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Expat Exchange - Retire in Lima Guide 2024
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Retire in Lima Guide

By Joshua Wood, LPC

AGS Worldwide Movers
AGS Worldwide Movers

Summary: Retire in Lima with confidence, armed with the knowledge from our extensive guide. It covers critical considerations for retirees, from the cost of living and climate to housing, healthcare, and residency choices in Lima. We also delve into the social and cultural scene, volunteering options, public transportation facilities, and the city's walkability, helping you make an informed decision.

Retiring in Lima is an increasingly popular choice for international retirees. The city offers a unique blend of modern amenities, rich history, and a vibrant culture. The cost of living is relatively low, the climate is pleasant, and the healthcare system is robust. However, like any foreign country, there are challenges to consider, such as language barriers and cultural differences.

Cost of Living

The cost of living in Lima is one of its biggest draws for retirees. Housing, groceries, and healthcare are all significantly cheaper than in many Western countries. For example, a one-bedroom apartment in the city center can be rented for as little as $500 per month. Eating out is also affordable, with a meal at a mid-range restaurant costing around $10.


Lima's climate is mild and temperate, with temperatures rarely exceeding 30 degrees Celsius (86 degrees Fahrenheit) or dropping below 14 degrees Celsius (57 degrees Fahrenheit). The city experiences a dry season from May to November and a wet season from December to April. The coastal location also means that there is often a refreshing sea breeze.


Lima is home to some of the best hospitals in Peru, many of which offer services comparable to those in Western countries. The city's doctors are well-trained, and many speak English. Private healthcare is affordable, with consultations often costing less than $30.

Public Healthcare System

Peru's public healthcare system, known as SIS, is available to all residents, including international retirees. However, many retirees opt for private healthcare due to shorter waiting times and a wider range of services. It's also worth noting that some medications may not be available through the public system, so private health insurance is recommended.

Residency Options for Retirees

Peru offers a retiree visa, known as the Rentista Visa, which requires proof of a monthly income of at least $1,000. This visa allows retirees to live in Peru indefinitely and includes the right to work.

Parks and Recreational Activities

Lima offers a wealth of recreational activities for retirees. The city is home to numerous parks, including the Parque de la Reserva, which features the world's largest fountain complex. For those interested in history, the city's historic center, a UNESCO World Heritage Site, is a must-visit.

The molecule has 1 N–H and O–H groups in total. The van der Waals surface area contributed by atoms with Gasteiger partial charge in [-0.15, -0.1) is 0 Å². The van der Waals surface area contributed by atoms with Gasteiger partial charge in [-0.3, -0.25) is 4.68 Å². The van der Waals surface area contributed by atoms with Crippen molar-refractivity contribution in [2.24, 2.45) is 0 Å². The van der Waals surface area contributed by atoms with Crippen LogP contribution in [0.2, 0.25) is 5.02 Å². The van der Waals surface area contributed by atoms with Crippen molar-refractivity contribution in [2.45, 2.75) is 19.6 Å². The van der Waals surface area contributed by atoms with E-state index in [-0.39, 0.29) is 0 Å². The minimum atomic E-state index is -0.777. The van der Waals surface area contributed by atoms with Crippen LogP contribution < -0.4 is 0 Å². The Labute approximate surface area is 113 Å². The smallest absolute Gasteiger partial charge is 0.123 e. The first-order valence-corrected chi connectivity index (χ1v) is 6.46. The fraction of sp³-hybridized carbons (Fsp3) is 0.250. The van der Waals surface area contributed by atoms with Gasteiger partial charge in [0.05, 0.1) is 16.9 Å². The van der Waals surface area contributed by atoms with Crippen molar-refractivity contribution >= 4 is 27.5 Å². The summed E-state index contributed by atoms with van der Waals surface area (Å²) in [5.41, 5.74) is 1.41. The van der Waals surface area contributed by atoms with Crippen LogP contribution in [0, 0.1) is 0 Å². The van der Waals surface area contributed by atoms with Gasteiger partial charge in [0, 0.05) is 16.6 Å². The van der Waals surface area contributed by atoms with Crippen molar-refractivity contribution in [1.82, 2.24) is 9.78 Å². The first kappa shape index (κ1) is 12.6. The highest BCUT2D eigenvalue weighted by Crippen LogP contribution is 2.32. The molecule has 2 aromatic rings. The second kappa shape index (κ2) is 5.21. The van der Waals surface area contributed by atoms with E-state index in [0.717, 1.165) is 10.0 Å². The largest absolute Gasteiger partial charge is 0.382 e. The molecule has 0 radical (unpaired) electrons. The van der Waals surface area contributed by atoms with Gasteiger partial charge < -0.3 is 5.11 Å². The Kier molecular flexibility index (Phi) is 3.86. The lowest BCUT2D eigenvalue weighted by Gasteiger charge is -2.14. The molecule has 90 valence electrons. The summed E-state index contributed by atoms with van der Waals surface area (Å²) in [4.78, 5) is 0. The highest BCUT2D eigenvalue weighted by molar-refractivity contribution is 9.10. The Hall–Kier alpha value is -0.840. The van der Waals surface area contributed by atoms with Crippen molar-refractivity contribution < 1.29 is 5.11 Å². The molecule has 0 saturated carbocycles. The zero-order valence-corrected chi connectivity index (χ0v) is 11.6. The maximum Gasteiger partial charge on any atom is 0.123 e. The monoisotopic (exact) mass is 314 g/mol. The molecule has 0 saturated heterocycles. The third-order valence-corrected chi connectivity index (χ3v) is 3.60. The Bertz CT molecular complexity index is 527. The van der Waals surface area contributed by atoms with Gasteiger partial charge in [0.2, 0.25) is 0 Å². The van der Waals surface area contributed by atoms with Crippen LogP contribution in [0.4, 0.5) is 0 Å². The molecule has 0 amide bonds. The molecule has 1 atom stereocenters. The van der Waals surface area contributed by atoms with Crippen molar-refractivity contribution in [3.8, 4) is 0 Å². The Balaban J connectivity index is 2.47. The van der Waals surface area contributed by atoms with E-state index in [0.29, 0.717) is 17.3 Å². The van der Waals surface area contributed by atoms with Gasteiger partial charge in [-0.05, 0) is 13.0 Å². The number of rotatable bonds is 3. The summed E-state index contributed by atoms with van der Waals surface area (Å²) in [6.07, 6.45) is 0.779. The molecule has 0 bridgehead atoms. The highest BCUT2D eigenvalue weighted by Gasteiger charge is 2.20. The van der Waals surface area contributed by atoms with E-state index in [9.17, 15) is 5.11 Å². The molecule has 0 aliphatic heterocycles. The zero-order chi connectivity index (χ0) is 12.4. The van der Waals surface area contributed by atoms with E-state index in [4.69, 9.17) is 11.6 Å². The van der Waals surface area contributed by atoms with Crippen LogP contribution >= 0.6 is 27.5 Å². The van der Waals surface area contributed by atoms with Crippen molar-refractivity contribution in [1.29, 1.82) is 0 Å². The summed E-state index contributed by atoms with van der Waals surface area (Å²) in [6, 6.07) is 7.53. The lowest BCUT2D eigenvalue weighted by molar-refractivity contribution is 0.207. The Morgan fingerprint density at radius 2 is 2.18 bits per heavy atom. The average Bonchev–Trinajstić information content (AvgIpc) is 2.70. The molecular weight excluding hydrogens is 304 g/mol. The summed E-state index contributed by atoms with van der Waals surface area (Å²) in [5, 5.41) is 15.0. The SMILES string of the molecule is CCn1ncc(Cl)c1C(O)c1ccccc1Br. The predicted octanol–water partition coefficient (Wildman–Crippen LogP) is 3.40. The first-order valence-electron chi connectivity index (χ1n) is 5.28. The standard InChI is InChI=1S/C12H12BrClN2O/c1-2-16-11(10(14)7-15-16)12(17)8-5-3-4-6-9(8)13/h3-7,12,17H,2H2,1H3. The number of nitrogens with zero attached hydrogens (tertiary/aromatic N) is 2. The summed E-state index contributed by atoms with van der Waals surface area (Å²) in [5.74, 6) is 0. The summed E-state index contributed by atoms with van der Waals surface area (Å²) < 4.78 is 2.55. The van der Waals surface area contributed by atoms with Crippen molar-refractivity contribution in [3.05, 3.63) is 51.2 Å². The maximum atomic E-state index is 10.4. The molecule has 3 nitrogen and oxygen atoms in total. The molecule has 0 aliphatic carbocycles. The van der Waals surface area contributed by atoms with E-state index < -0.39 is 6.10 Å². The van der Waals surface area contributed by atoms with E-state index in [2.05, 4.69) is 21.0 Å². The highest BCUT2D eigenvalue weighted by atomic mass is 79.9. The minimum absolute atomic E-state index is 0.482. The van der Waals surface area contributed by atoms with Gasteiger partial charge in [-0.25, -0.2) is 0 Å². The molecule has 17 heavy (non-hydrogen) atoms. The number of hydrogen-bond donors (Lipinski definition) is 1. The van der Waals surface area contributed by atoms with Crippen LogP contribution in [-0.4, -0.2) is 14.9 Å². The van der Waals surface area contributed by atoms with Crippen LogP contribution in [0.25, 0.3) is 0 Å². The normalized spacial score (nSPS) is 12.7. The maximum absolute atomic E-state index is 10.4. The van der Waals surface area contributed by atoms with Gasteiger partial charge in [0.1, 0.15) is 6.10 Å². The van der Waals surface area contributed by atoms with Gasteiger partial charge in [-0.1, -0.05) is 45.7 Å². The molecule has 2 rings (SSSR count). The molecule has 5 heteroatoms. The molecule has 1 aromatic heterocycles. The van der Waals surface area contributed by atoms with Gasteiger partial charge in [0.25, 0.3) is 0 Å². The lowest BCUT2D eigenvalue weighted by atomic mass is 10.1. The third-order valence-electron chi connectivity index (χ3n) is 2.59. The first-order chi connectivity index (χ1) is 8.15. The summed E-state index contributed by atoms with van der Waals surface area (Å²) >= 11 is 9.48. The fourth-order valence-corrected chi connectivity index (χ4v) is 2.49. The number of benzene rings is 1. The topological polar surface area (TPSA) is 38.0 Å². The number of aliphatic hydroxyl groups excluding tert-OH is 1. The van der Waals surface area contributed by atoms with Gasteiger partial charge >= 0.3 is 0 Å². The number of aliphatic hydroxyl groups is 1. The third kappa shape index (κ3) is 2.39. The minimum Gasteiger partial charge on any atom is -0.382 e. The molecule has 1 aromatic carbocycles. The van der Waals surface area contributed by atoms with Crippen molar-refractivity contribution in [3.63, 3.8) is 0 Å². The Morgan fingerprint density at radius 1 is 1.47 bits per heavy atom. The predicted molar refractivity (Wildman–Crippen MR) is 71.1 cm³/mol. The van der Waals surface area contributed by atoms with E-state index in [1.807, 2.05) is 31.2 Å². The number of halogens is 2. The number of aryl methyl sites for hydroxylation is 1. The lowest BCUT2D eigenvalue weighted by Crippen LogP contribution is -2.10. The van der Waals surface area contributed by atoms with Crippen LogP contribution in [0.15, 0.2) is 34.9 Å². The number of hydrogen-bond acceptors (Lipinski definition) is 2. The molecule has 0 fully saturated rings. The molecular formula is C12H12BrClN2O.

Lima is renowned for its culinary scene. Popular, affordable restaurants include La Lucha Sangucheria, known for its sandwiches, and Pescados Capitales, famous for its ceviche. For a more upscale dining experience, Central Restaurante is one of the top restaurants in Latin America.

Learning the Language

While many people in Lima speak English, learning Spanish can enhance your retirement experience. The El Sol Spanish Language School offers intensive courses for all levels.

Local Culture

Limans are known for their warmth and hospitality. The city has a relaxed pace of life, with a strong emphasis on family and socializing. However, it's important to be aware of local customs and etiquette to avoid misunderstandings.


Lima's markets are a feast for the senses. The Mercado de Surquillo is a popular choice for fresh produce, while the Mercado Indio is the place to go for handicrafts and souvenirs.

Meeting People and Volunteering

Meeting people in Lima is easy, with numerous social clubs and organizations catering to international retirees. Volunteering is also a great way to get involved in the community. Organizations such as TECHO and Manos Unidas offer opportunities to help those in need.


Most retirees in Lima live in apartments, which are plentiful and affordable. The districts of Miraflores and San Isidro are particularly popular due to their safety, amenities, and proximity to the coast.


Lima's public transportation system is extensive and cheap, making it easy to get around without a car. The city is also highly walkable, particularly in the central districts.

About the Author

Joshua Wood Joshua Wood, LPC joined Expat Exchange in 2000 and serves as one of its Co-Presidents. He is also one of the Founders of Digital Nomad Exchange. Prior to Expat Exchange, Joshua worked for NBC Cable (MSNBC and CNBC Primetime). Joshua has a BA from Syracuse and a Master's in Clinical and Counseling Psychology from Fairleigh Dickinson University. Mr. Wood is also a licensed counselor and psychotherapist.

Some of Joshua's articles include Pros and Cons of Living in Portugal, 10 Best Places to Live in Ireland and Pros and Cons of Living in Uruguay. Connect with Joshua on LinkedIn.

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